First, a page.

- During a video panel discussion at the Bloomberg New Economy Forum in Singapore, former Democratic presidential candidate Hillary Clinton discussed Bitcoin and crypto’s ability to weaken governments.
- Hillary is categorically incorrect when she casually mentions cryptocurrency in her list of threats to her political and economic worldview.
- Hillary revealed her lack of understanding of the difference between Bitcoin and the separate asset class of cryptocurrencies.
On Friday, during a video panel discussion at the Bloomberg New Economy Forum in Singapore, former Democratic presidential candidate Hillary Clinton discussed Bitcoin and crypto’s ability to weaken governments.
She said that “When we’re talking about making decisions and trying to be strategic and building alliances, there’s a whole new layer of activity that could be extremely destabilizing and, in the wrong hands or alliances with the wrong people, could be direct threats to many of our nation-states and certainly to global currency markets,”.
She even said that “China appears poised to prevent payment systems such as cryptocurrency from “playing a big role” in the nation because “they recognize, given their nationalism, perhaps earlier than other nations and that this could be a direct threat to sovereignty.”
Hillary warned that “What looks like a very interesting and somewhat exotic effort to literally mine new coins in order to trade with them has the potential for undermining currencies, for undermining the role of the dollar as the reserve currency, for destabilizing nations, perhaps starting with small ones but going much larger.”
Hillary even revealed her lack of understanding of the difference between Bitcoin and the separate asset class of cryptocurrencies by describing this rather hazy threat to nations and multinational corporations. Many politicians do not share this viewpoint. It is not appropriate to use the terms interchangeably.
Bitcoin ensures that anyone with access to the internet has a decentralized, permissionless right to property that cannot be confiscated or censored by any government. Because the Bitcoin network is backward compatible, no one on the network is forced to choose between updating their software or risk losing their money.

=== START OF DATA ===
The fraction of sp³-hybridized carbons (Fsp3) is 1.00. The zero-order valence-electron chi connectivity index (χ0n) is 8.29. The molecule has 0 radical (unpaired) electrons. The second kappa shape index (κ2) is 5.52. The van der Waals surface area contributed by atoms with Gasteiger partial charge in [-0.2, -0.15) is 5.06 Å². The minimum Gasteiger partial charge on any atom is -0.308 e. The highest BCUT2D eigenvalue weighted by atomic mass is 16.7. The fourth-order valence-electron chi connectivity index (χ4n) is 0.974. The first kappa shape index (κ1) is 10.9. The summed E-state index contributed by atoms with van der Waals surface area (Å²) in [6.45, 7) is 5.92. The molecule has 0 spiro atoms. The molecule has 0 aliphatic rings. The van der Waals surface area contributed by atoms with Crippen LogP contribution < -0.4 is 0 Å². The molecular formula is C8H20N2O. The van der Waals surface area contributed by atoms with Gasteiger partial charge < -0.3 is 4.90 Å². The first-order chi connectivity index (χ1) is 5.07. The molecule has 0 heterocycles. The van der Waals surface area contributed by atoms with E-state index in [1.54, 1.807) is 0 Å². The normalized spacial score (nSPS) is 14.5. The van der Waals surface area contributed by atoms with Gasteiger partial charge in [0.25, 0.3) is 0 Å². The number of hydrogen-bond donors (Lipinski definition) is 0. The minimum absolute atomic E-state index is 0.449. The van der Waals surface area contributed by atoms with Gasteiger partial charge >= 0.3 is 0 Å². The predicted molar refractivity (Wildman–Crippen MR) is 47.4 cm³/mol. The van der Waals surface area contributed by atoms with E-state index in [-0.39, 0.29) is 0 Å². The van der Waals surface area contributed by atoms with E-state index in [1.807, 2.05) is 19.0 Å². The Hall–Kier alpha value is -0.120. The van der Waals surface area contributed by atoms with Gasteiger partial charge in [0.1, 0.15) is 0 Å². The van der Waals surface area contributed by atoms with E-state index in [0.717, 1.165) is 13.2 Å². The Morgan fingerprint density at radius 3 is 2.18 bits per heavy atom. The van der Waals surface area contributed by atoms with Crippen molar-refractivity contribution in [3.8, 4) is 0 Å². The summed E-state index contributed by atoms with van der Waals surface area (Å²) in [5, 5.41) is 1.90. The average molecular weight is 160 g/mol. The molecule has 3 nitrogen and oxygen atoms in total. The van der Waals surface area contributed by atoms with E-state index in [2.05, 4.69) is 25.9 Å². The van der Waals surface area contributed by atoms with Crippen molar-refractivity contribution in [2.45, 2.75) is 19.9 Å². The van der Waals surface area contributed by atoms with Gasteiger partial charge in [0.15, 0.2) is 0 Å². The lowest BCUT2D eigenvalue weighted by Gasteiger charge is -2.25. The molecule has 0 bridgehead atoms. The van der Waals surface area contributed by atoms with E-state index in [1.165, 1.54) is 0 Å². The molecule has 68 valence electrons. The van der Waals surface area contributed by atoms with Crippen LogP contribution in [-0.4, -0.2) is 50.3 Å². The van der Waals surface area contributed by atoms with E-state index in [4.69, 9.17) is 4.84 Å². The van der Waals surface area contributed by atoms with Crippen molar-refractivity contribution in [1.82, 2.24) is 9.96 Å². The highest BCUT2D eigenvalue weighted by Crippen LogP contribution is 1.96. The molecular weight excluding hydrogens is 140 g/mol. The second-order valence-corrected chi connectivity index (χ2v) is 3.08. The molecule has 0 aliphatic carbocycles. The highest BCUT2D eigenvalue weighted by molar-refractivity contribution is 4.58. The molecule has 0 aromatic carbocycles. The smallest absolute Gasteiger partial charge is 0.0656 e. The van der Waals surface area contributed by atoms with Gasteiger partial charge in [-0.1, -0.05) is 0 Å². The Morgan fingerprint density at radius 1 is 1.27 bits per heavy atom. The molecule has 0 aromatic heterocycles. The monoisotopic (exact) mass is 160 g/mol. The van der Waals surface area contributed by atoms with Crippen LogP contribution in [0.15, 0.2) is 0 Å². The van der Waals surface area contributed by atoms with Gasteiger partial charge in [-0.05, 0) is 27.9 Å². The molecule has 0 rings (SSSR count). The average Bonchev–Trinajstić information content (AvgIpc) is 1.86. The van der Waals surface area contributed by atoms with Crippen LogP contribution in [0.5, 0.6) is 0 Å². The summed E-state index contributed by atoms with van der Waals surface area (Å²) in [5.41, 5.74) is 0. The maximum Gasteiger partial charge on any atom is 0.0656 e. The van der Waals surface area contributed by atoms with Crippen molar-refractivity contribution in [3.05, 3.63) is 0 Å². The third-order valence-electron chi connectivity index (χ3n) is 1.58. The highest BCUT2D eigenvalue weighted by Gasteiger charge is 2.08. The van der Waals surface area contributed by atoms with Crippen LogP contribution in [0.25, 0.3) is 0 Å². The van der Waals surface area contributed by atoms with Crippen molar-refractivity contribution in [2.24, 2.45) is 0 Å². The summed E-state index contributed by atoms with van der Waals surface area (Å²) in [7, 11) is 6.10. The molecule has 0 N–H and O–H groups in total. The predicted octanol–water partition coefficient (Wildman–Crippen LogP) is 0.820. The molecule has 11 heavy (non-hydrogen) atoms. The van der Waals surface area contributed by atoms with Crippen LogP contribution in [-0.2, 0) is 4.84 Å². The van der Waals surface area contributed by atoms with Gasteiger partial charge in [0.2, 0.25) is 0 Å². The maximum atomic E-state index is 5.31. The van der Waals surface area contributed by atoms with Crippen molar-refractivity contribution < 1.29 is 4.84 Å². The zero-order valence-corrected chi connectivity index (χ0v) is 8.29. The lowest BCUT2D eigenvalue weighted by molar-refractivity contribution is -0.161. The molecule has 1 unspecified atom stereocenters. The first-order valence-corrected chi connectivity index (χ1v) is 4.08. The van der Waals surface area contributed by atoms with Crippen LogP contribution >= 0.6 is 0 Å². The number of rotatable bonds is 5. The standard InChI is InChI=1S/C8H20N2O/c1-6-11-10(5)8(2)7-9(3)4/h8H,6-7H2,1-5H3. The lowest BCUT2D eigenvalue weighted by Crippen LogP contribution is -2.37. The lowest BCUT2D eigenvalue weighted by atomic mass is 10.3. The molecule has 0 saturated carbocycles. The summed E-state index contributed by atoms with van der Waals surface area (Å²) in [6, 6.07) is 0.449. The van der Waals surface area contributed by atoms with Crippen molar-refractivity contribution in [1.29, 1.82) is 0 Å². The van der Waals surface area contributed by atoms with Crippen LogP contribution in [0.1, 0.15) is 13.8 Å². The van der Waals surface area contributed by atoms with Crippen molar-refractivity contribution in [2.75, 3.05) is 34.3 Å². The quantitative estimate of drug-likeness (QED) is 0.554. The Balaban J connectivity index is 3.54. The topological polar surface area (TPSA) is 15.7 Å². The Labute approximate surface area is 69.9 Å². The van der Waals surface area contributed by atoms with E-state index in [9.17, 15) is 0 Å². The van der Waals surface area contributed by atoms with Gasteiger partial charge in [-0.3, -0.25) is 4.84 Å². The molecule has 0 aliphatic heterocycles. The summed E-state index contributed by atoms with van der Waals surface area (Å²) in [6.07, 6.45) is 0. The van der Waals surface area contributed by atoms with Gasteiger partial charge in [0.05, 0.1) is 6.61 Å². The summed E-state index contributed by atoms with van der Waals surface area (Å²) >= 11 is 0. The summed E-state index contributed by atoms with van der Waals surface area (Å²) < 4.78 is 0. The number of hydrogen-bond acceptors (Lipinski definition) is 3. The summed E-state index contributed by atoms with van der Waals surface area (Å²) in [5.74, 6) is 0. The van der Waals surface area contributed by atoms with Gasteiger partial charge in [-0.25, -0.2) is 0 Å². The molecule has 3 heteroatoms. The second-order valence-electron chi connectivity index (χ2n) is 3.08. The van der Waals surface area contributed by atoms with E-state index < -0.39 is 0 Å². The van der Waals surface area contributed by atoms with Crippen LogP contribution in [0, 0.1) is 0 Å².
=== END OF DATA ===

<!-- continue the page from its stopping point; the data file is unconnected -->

Bitcoin is a personal sovereign wealth fund that is not bound by geography. The thousands of other cryptocurrencies are centralized and largely unregulated assets whose protocol can be changed at any time, making property confiscation a real possibility in crypto. Bitcoin and cryptocurrency are two distinct asset classes.
As a result, Hillary is categorically incorrect when she casually mentions cryptocurrency in her list of threats to her political and economic worldview. Cryptocurrencies cannot completely destabilize fiat currencies or nation-states because what they offer is fundamentally the same as fiat, which is an asset that can be debased by governance.
However, Bitcoin alone can and is threatening to dethrone the dollar as the world’s reserve currency. Bitcoin poses a serious threat to the theft of property that governments perpetrate on their citizens through taxation and currency debasement at the same time.
Hillary then tangentially mentioned that political and economic disinformation is only going to get worse. It’s unclear what type of economic disinformation she’s referring to. Outside of the Fed’s attempts to cover up inflation by manipulating and redefining the moving-goal-post that is the consumer price index, and wielding public health policy like a political chess piece, it’s difficult to imagine what more socio-economic relevant disinformation there is.
Hillary has been blaming Russian interference along with decisions by the Federal Bureau of Investigation for her loss in the U.S. presidential election to Donald Trump for years. What these warnings have to do with her “crypto” talking points is unclear. If she meant to warn the public about Bitcoin, her views are a laughable example of fear, uncertainty, doubt, and not doing her own research.